Tamara Brown. Photo by Rodney Margison


Although she is only 20 years old, Tamara Brown has been an activist for years. The 2018 Bloomington High School North graduate was instrumental in the formation of Bloomington Students Against Assault Weapons (BSAAW) in the aftermath of the 2018 shooting at Marjory Stoneman Douglas High School in Parkland, Florida. BSAAW helped organize Bloomington student participation in the April 20, 2018, National Student Walkout on the 19th anniversary of the Columbine (Colorado) High School massacre, an event where Brown was a noted speaker.

Now a junior at Indiana University, Brown says the summer of 2020 was long and difficult for people of color.

“While we were in the middle of a pandemic, struggling to make sure we didn’t get sick and struggling to pay our rent, we also had to protect ourselves from the police and the Proud Boys and the president of the United States,” Brown says. “There wasn’t a day this summer when I wasn’t exhausted.”

No matter how tired she is, Brown doesn’t feel she has the option to stop. Not only does she hostess at The Uptown Cafe, but on campus she also participates in the IU National Pan-Hellenic Council, the governing and coordinating council for the nine historically African American fraternities and sororities; Women in Government, a nonpartisan campus organization; and the Rainbow Coalition, which advocates for campus multicultural organizations.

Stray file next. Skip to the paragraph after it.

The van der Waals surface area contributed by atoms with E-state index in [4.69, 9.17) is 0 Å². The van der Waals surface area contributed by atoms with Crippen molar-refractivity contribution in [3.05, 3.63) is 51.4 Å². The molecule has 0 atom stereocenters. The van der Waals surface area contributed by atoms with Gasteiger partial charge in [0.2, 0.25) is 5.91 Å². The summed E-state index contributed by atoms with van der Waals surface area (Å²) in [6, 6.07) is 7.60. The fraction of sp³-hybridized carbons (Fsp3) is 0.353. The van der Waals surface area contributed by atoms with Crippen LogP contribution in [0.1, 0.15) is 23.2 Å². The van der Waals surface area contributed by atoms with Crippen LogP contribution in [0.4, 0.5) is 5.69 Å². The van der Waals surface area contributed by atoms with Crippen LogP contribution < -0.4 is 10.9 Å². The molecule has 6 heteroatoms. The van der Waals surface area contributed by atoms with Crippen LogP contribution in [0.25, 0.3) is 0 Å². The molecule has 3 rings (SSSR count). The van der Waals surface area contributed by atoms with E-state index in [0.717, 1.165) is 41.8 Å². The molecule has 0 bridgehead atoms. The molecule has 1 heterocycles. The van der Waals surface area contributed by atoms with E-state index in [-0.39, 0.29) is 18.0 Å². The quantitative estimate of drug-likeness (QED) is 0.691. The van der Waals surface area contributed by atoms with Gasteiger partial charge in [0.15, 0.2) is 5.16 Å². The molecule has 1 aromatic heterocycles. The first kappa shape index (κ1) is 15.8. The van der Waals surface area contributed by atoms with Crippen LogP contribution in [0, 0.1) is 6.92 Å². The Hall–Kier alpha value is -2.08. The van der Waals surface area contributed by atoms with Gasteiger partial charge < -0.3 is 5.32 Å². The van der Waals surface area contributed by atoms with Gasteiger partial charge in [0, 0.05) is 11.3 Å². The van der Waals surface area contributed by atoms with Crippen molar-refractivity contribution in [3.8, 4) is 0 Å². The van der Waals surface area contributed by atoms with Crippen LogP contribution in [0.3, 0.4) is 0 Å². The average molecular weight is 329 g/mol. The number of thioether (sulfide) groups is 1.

Over the summer, Brown participated in protests calling for better policy to combat police brutality, police abolition and budget reallocation, and justice for Black lives lost.

She says she chose not to watch the video of George Floyd’s murder: “No one should need to watch a video of a Black man being unjustly murdered to be outraged.”

When asked if she is angry, Brown says, “Of course I am, but I am dedicated to making sure that anger doesn’t just sit within me, that it is directed to moving my community and my country forward.”

For Brown, who is majoring in policy analysis at the O’Neill School of Public and Environmental Affairs, that means working to create systemic change. “I want to collaborate with programs that promote the culture of Black people,” she says. “Specifically, I want to create content that helps educate and build grassroots social justice movements in collaboration with programs that work to protect Black and brown communities.”